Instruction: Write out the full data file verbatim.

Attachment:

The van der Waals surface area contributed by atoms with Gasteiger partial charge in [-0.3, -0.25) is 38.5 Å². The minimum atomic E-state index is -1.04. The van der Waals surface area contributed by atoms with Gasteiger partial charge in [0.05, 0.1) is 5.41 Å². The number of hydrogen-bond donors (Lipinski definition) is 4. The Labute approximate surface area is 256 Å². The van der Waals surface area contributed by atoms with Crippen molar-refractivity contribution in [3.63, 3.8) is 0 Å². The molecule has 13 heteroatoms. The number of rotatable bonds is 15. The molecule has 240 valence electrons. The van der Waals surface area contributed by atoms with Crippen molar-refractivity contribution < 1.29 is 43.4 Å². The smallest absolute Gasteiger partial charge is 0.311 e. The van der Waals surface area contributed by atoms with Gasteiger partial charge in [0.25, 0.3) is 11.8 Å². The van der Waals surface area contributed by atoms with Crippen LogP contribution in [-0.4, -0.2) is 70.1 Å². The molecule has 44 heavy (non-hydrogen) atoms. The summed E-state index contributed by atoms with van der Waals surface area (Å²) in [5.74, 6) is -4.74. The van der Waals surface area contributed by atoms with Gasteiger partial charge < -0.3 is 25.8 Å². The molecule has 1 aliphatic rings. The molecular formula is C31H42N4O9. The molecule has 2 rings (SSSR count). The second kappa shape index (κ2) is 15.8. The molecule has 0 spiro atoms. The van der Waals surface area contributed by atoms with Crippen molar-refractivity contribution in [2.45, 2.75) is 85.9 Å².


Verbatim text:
The van der Waals surface area contributed by atoms with Gasteiger partial charge in [-0.3, -0.25) is 38.5 Å². The minimum atomic E-state index is -1.04. The van der Waals surface area contributed by atoms with Gasteiger partial charge in [0.05, 0.1) is 5.41 Å². The number of hydrogen-bond donors (Lipinski definition) is 4. The Labute approximate surface area is 256 Å². The van der Waals surface area contributed by atoms with Crippen molar-refractivity contribution in [3.63, 3.8) is 0 Å². The molecule has 13 heteroatoms. The number of rotatable bonds is 15. The molecule has 240 valence electrons. The van der Waals surface area contributed by atoms with Crippen molar-refractivity contribution < 1.29 is 43.4 Å². The smallest absolute Gasteiger partial charge is 0.311 e. The van der Waals surface area contributed by atoms with Gasteiger partial charge in [0.25, 0.3) is 11.8 Å². The van der Waals surface area contributed by atoms with Crippen LogP contribution in [-0.4, -0.2) is 70.1 Å². The molecule has 44 heavy (non-hydrogen) atoms. The summed E-state index contributed by atoms with van der Waals surface area (Å²) in [5.74, 6) is -4.74. The van der Waals surface area contributed by atoms with Gasteiger partial charge < -0.3 is 25.8 Å². The molecule has 1 aliphatic rings. The molecular formula is C31H42N4O9. The molecule has 2 rings (SSSR count). The second kappa shape index (κ2) is 15.8. The molecule has 0 spiro atoms. The van der Waals surface area contributed by atoms with Crippen molar-refractivity contribution in [2.45, 2.75) is 85.9 Å².